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Archive for October, 2011

Renegade Psychologist

“Here I am working toward a psychology of soul that is based in a psychology of image. Here I am suggesting both a poetic basis of mind and a psychology that starts neither in the physiology of the brain, the structure of language, the organization of society, nor the analysis of behavior, but in the processes of imagination”

James Hillman

The world has lost a very soulful man. Today we find ourselves with less soul. James Hillman has left this world, a world where he spent much of his life exploring soul. His passing saddens me for his works have had a profound influence on my life. He opened me to looking at the world in a different way. Soul for Hillman was more of a process than a thing. Living a soulful life means looking below the surfaces into the deep interiority of matter and spirit. Living a soulful life invites us to experience reverie, a reverie sustained and fructified by imagination. James Hillman awakened us to an old way of life forgotten in this all too modern world, a richer way of experiencing life. Hillman brought us back to the essence of Jung: Stick to the image!

James Hillman accomplished these awakenings by reminding us how important it is to invite the arts and humanities back into psychology. His love of culture, especially Greek and Renaissance, reopened doors of experience that had been closed to psychology for centuries. He constantly reminded us of the importance of soul in life. He was also a social conscience in a world gone mad. He reminded psychologists that the world outside of the consulting room is far more important than therapists would like to believe. I am indebted to his invoking the image of the Anima Mundi in describing how important our outer world is for living a full life.

I last saw James Hillman at the International Association for Analytical Psychology conference in Montreal last year. He was as feisty as ever, encouraging everyone to have a good fight! I remember seeing him on the dance floor on the final night of the conference. He was having a great time, Dionysus reborn. Let us all continue the soulful dance that he brought into our worlds.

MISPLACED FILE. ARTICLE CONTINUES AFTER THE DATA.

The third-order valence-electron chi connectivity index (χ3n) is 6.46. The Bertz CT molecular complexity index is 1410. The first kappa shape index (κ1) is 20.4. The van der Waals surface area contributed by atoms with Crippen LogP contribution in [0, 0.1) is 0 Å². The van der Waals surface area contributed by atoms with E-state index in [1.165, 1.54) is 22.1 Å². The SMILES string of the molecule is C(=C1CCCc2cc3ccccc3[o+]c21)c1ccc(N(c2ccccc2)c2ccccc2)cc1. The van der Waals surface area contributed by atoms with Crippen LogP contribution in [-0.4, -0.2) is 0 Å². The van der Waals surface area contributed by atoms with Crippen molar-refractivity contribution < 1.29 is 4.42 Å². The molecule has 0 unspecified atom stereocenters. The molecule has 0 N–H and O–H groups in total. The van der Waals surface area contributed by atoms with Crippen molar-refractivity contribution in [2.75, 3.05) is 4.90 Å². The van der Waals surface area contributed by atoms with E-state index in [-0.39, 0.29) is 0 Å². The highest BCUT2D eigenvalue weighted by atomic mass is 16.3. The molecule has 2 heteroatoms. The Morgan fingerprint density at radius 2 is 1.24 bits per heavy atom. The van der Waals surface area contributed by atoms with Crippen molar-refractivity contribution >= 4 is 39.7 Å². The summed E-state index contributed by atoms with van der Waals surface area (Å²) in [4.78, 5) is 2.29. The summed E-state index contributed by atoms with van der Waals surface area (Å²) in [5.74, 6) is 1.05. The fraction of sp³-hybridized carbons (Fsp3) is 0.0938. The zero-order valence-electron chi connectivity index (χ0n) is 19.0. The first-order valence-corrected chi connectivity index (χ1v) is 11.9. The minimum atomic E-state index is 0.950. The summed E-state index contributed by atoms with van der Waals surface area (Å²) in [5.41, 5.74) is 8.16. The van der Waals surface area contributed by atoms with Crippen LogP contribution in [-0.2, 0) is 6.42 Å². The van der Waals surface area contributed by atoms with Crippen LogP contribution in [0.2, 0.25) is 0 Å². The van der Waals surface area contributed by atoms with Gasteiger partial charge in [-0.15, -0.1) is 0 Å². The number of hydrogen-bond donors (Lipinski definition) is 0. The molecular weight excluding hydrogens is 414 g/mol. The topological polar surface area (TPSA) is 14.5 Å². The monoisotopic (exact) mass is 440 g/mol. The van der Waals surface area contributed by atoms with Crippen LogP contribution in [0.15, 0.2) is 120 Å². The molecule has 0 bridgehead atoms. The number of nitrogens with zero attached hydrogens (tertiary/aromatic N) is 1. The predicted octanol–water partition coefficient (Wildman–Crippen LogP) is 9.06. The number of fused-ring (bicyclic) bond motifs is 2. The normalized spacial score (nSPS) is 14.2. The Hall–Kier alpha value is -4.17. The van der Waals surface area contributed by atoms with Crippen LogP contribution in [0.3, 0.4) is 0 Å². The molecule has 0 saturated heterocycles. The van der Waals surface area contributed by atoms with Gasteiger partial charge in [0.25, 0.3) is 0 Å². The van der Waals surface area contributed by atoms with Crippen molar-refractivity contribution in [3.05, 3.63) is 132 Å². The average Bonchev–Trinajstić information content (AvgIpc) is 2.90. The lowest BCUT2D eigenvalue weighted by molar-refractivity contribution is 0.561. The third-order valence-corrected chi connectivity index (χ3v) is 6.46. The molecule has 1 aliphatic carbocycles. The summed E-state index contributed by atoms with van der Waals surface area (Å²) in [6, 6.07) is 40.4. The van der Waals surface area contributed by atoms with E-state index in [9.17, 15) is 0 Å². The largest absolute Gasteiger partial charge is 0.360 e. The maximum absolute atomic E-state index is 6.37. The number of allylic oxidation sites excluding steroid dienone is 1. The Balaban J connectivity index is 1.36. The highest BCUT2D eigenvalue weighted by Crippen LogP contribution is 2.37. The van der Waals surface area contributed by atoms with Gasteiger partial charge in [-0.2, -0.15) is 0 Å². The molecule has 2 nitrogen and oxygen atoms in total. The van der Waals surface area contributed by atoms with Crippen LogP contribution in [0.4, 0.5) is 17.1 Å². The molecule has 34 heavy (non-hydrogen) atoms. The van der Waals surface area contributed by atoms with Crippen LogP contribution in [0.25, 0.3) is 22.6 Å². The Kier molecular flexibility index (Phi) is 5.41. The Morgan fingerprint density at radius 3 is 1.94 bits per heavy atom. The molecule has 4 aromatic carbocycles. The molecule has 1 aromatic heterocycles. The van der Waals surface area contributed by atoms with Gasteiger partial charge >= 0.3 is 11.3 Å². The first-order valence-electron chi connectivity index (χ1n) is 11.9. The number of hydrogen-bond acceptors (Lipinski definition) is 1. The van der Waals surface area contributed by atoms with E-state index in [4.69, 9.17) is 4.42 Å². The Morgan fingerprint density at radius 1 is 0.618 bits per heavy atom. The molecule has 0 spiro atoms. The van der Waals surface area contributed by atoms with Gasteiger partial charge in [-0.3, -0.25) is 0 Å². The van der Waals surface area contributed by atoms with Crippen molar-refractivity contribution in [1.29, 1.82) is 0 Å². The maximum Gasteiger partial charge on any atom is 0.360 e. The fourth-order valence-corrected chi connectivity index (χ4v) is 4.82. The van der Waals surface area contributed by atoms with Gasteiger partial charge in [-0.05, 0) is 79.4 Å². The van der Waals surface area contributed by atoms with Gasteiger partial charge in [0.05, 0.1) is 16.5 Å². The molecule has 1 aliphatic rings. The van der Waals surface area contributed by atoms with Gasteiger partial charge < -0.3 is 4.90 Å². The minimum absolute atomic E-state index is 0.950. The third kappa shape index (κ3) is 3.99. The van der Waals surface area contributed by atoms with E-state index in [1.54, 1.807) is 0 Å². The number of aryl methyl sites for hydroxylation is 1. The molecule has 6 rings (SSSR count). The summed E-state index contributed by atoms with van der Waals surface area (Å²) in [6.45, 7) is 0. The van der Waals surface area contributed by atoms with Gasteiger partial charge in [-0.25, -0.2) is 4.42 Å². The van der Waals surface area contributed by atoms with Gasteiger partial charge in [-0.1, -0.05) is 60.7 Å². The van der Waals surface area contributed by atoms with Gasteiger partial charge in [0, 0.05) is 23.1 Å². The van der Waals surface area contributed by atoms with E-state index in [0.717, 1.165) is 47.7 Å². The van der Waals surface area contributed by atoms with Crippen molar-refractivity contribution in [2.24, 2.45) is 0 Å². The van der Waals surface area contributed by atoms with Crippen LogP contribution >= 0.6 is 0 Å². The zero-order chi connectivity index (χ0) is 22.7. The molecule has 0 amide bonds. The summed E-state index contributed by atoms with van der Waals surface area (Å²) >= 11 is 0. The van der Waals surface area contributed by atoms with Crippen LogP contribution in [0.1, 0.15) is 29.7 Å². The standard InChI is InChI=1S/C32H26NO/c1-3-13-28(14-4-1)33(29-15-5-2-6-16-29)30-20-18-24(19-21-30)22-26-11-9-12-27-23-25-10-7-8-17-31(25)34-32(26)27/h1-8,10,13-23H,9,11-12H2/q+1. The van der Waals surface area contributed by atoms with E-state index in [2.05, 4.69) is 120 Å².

Let us give the final words to James Hillman…

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20 Maresfield Gardens

“The psychoanalyst like the archeologist in his excavations must uncover layer after layer of the patient’s psyche before coming to the deepest most valuable treasures.”

S. Freud

I visited 20 Maresfield Gardens today. This was the home of Sigmund Freud from 1938 to 1939. After fleeing Vienna, which was under Nazi control, Freud moved to this wonderful house in north London. It is now a museum dedicated to Freud. It contains all of the furniture and personal belongings of Freud, which he moved to London from Vienna. I was most struck by Freud’s office and study. There against a wall is the famous couch with his chair at the end. In front of the couch is his desk, which contains the items as they were the day he died, including his spectacles and a cigar in an ash tray. The desk and walls are lined with his collection of rare archeological artifacts. Everywhere I look are ancient statues from Greece, Rome and Egypt.

I am moved by this place because it symbolizes the birthplace of depth psychology. Although the original birthplace was his home in Vienna, the fact that every item from that place was moved here to London makes this place feel more like the birthplace of his ideas. I stand amidst the elements that he gazed on when reflecting on the depths of psyche. It is no coincidence that this place is full of the ancient and symbolic. Mythic gods abound in this place. The walls are lined with bookcases, floor to ceiling. It is difficult to see the titles of many of the books.

I came to this place to pay homage to a man who I feel was very courageous. Who among us would have the courage to propose the ideas that he did, when he did? We can certainly question Freud ‘s ideas, but I don’t think we can question his courage. His clinical observations were astute. Apparently, at his height, he was working 10 hour days and never taking notes. By the time he moved to London, his health was failing and he saw only four clients. He was in much pain by then, a result of his love for cigars. He once said that without his cigars he could not have produced his work. Who am I to judge this passion given the gifts produced.

I walk out back to the garden. Apparently, Freud loved to sit in this garden no matter what the weather. It is a very peaceful and quiet place. I can see why he would want to spend so much time here. As I leave the house, I look back and am reminded of the time – 1938 – when Jung was in Oxford for a conference. He was so close (physically) to the home of his old friend and colleague. What would have happened if Jung had decided to walk up the street to this house to say a final farewell?

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